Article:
ENGINNERING REPORT GUIDANCE FOR COLLECTION SYSTEMS WITH A DESIGN FLOW OF 22,500 GPD OR GREATER
|Water Protection Program fact sheet||
|Division of Environmental Quality Acting Director: Steve Feeler||
Engineering Report Guidance for Collection Systems with a Design Flow of 22,500 gpd or Greater
This document provides engineering consultants a comprehensive guide of the Missouri Department of Natural Resources’ recommendations and requirements for an approvable engineering report for facilities with a design flow of 22,500 gallons per day, or gpd, or greater.
Engineering reports shall be completed for projects involving collection systems (e.g., gravity sewers, pressure sewers, pumping stations and force mains). See 10 CSR 20-8.110(4)(A)4 and 10 CSR 20-8.110(4)(B).
Engineering reports do not have to be submitted for projects limited to only 8-inch gravity sewer extensions, unless required by the department. See 10 CSR 20-8.110(4)(A)4.A.
Wastewater treatment facility projects and projects receiving funding from the department under 10 CSR 20-4 require a facility plan. See 10 CSR 2-8.110(4)(A)4. Facility plans are more extensive and detailed documents compared to engineering reports.
Until 10 CSR 20-8.020 can be amended, 10 CSR 20-8.110 shall apply to all facilities with a design flow of 22,500 gpd or greater. 10 CSR 20-8.110 shall apply to all facilities with a design flow of 100,000 gpd or greater after 10 CSR 20-8.020 is amended.
Engineering reports must be approved by the department prior to the submittal of plans and specifications, construction permit application and associated fee(s). See 10 CSR 20-8.110(3)(C).
The following is a sample format for the required engineering report content:
Include the following:
- Name of the project.
- Owner of the system.
- Contact information.
- Date of the submittal.
- Missouri registered professional engineer seal, signature and date. See 10 CSR 20-8.110(3)(D).
Table of Contents
Identify the headers, figures, tables and appendices locations.
State the purpose for the project. Describe the existing system, including an evaluation of the existing conditions and problems needing correction. Include any schedules of compliance, enforcement administrative orders or agreements. See 10 CSR 20-8.110(4)(B)1.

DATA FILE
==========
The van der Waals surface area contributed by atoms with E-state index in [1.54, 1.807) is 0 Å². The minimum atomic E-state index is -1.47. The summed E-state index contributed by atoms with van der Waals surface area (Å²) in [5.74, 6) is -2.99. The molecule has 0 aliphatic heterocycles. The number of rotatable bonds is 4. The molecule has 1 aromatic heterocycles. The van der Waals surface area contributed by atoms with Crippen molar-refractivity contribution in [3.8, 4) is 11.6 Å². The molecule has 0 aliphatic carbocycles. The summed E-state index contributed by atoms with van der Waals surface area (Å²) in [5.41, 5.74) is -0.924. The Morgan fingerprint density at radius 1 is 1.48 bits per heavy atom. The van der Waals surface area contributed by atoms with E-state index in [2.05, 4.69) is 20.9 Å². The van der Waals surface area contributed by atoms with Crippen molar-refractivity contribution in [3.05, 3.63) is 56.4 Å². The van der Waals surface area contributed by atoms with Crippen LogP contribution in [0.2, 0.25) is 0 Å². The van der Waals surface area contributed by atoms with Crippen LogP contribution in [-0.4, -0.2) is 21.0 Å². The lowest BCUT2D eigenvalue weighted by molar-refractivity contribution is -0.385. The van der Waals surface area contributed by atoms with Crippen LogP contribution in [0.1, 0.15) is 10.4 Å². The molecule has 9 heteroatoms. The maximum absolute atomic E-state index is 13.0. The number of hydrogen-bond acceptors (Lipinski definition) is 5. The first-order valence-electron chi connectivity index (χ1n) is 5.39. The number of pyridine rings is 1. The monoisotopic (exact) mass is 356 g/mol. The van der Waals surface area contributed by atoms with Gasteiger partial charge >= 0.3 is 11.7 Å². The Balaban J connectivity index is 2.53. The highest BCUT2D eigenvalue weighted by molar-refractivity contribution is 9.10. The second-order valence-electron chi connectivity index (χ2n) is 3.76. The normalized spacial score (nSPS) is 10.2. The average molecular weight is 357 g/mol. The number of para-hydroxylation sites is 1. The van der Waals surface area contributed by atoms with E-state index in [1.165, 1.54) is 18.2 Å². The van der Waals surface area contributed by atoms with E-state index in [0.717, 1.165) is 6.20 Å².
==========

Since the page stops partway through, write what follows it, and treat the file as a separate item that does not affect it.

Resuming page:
Planning and Service Area
Identify the planning area, the existing and potential future service area, the site of the project, anticipated location and alignment of proposed facilities on a map or sketch.
Population Projection and Planning Period
Base the present and predicted population on a 20 year planning period. Sewers and other facilities with a design life in excess of 20 years shall be designed for the extended period.
Hydraulic Capacity Determination
For consistency, use the following flow definitions as a basis for the design of sewers, pumping stations, wastewater treatment facilities, treatment units and other wastewater handling facilities. See 10 CSR 20-8.110(4)(C)4.A.
- Design average flow – The design average flow is the average of the daily volumes to be received for a continuous 12 month period expressed as a volume per unit time. However, the design average flow for facilities having critical seasonal high hydraulic loading periods (e.g., recreational areas, campuses and industrial facilities) shall be based on the daily average flow during the seasonal period.
- Design maximum daily flow – The design maximum daily flow is the largest volume of flow to be received during a continuous 24 hour period expressed as a volume per unit time.
- Design peak hourly flow – The design peak hourly flow is the largest volume of flow to be received during a one hour period expressed as a volume per unit time.
- Design peak instantaneous flow – The design peak instantaneous flow is the instantaneous maximum flow rate to be received.
Flow projections for the design life of the system shall be made using actual flow data to the extent possible. Evaluate the probable degree of accuracy of data and flow projections. This reliability estimation shall include an evaluation of the accuracy of existing data, based on no less than one year of data. Also, provide an evaluation of the reliability of estimates of flow decreases anticipated due to inflow/infiltration, or I/I, reduction or flow increases due to elimination of sanitary sewer overflows, or SSOs, and basement backups. Include critical data and methodology. Graphical displays of critical peak wet weather flow data shall be included for a sustained wet weather flow period of significance to the project. See 10 CSR 20-8.110(4)(C)4.B.
New sewer systems and wastewater treatment facilities shall be based on an average daily flow of 100 gpd per capita. Also, consider flow from industrial facilities and major institutional and commercial facilities. However, an alternate flow based on water use data or other justification, which better estimates flow, may be provided. See 10 CSR 20-8.110(4)(C)4.C.(I).